6199 - From token figures to warrior chiefs: portrait of a female Ashaninka leader in the Peruvian Amazon

This paper explores transformations in Amazonian leadership with a focus on gender. Whereas women first emerged in Amazonian politics as token figures, they are now often equal contenders to male leadership. Based on the leadership styles and practices of an Ashaninka female federation president (Ruth), the paper reconsiders some familiar tropes of Amazonian leadership through the lens of gender and proposes new pathways for understanding the dynamics of changing indigenous leadership. It addresses gender-specific approaches to two fundamental components of Amazonian leadership: defence and resource redistribution. The paper argues that while female leaders have a different approach the fulfilling these requirements when compared with their male counterparts, their leadership styles remain grounded in these twin needs. Ruth’s success in generating cooperative behaviour and redistributing resources among her followers, and in repelling the incursions of colonising policies and practices is unparalleled among her male colleagues. So, although her leadership approach appears to differ from the norm, the figure she casts is more congruent with Clastres’ warrior-leader than that cast by her male contemporaries. More broadly, the paper suggests that the insights gained from the analysis of indigenous female leaders' relationships with the people they represent can expand our analysis of changing patterns of gender relationships in present Amazonian settings.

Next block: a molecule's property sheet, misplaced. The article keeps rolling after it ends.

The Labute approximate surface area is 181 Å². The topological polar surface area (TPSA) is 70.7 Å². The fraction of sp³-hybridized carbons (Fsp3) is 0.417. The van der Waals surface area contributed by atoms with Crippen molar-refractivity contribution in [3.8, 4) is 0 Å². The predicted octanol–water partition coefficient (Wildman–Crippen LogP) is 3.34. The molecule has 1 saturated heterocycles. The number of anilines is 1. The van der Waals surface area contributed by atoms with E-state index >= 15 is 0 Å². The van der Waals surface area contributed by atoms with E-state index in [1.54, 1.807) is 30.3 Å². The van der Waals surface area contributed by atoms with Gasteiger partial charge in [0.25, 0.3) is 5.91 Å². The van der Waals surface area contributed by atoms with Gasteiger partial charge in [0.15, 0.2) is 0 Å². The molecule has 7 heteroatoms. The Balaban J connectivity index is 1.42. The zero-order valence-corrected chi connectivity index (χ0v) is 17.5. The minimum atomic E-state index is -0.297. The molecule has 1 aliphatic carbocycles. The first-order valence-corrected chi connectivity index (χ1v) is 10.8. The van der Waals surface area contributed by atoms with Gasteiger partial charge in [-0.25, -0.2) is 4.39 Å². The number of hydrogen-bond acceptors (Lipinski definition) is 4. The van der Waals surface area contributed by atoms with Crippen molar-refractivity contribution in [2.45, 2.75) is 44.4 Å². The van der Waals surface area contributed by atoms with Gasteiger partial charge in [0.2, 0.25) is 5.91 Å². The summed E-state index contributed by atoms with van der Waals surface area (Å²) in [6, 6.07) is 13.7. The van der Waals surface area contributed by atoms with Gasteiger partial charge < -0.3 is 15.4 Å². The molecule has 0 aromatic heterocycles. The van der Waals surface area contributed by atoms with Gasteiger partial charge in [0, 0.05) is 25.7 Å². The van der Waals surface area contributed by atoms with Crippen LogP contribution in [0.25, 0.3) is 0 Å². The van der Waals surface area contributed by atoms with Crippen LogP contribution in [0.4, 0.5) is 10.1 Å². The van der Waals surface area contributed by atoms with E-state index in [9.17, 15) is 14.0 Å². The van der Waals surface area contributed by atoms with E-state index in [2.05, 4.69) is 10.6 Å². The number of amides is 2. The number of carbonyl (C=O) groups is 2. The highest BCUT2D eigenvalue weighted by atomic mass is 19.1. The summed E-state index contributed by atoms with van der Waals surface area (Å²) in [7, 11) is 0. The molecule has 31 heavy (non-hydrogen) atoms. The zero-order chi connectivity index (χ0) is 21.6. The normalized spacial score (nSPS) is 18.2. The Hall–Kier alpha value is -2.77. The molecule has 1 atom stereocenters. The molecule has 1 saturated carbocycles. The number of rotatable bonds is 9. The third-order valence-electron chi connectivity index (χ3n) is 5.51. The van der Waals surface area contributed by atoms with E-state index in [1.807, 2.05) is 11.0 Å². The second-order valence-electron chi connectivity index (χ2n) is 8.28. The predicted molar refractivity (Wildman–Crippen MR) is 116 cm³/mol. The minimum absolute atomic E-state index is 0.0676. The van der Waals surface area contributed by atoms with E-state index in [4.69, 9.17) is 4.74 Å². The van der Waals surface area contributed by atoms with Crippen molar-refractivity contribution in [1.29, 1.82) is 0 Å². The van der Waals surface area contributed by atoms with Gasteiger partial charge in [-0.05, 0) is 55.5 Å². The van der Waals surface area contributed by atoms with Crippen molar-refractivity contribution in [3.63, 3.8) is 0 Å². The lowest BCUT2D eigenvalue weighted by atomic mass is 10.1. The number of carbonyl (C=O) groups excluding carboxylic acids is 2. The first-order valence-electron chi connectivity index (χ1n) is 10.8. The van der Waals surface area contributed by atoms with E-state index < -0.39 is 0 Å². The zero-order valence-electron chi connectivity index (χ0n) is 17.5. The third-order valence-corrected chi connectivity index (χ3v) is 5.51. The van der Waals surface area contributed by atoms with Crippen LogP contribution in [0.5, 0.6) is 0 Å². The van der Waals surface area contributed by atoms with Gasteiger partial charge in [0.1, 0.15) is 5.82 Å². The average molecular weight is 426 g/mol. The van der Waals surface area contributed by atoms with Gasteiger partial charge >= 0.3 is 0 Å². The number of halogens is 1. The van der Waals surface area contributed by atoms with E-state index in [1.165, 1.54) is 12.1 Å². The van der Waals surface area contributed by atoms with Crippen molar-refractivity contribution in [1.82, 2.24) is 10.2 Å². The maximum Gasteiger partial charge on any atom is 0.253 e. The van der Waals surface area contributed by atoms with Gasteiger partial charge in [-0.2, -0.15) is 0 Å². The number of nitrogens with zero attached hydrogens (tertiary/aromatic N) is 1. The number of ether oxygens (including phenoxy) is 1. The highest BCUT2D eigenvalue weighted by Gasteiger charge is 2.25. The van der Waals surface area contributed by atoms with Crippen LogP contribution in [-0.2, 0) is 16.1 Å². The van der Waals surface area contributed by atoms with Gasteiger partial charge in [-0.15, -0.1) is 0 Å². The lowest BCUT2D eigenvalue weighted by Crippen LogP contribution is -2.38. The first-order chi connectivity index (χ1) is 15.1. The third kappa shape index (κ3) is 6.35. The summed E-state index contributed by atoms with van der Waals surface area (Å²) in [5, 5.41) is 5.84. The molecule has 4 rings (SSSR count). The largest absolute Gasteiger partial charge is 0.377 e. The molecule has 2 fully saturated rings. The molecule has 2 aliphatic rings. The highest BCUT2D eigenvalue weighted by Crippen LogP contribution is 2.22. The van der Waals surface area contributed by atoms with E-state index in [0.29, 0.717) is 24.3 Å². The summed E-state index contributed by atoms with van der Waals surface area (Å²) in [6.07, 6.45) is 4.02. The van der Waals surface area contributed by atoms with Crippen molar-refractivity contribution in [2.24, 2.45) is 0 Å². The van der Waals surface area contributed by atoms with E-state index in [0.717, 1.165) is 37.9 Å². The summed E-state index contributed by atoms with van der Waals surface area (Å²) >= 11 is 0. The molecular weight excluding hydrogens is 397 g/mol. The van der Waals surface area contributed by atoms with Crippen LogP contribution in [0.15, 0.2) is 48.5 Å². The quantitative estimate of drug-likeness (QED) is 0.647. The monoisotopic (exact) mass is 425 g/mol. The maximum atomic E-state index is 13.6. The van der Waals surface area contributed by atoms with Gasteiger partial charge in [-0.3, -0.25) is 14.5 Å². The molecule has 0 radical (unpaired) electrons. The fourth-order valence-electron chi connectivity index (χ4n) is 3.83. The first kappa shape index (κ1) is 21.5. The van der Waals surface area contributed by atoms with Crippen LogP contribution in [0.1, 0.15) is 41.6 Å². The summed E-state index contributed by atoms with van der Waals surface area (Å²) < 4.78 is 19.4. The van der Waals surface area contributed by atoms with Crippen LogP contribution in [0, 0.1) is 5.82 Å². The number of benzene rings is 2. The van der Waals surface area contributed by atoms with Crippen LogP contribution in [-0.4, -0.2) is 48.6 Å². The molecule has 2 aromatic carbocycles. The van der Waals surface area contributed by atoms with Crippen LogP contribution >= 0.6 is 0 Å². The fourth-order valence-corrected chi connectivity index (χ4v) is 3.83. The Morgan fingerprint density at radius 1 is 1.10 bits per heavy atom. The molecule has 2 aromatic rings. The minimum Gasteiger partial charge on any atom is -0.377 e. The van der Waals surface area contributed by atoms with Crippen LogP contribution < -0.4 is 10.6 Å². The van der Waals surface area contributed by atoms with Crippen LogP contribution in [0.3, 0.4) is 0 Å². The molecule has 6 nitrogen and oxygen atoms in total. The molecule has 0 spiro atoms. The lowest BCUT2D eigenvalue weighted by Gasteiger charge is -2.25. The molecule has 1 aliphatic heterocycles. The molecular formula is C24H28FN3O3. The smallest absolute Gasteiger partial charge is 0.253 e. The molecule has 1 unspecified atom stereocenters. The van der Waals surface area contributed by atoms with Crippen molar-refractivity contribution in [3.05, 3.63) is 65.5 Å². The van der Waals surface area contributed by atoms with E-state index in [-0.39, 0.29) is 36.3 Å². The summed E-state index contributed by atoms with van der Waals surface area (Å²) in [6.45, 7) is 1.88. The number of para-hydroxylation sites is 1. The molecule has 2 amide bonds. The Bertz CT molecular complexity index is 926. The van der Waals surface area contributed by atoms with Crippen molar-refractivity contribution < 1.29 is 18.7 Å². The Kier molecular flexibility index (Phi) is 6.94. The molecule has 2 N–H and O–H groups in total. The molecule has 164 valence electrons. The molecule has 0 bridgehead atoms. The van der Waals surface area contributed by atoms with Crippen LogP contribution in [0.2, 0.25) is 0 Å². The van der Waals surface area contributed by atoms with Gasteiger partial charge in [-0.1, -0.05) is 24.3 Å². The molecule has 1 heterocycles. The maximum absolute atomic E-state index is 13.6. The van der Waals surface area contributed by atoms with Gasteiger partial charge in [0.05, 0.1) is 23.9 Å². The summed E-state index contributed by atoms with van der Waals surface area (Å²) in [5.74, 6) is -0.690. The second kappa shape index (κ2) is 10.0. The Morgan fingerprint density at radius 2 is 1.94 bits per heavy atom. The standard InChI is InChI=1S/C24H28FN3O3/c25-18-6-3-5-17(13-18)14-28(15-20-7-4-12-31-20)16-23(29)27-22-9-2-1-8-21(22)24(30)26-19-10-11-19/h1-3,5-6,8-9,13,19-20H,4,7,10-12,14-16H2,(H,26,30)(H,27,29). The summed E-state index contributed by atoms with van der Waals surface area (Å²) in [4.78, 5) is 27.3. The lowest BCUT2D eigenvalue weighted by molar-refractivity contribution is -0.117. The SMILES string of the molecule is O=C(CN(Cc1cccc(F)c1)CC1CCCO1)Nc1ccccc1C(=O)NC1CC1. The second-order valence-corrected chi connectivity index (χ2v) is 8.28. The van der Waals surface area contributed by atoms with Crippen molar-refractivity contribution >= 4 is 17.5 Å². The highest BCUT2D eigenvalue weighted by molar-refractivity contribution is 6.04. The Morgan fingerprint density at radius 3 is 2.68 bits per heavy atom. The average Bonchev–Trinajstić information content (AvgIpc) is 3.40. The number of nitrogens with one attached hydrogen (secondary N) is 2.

Keywords: Amazonia, leadership, gender

Author: Caruso, Emily (University of Kent, United Kingdom/Ver Königr)


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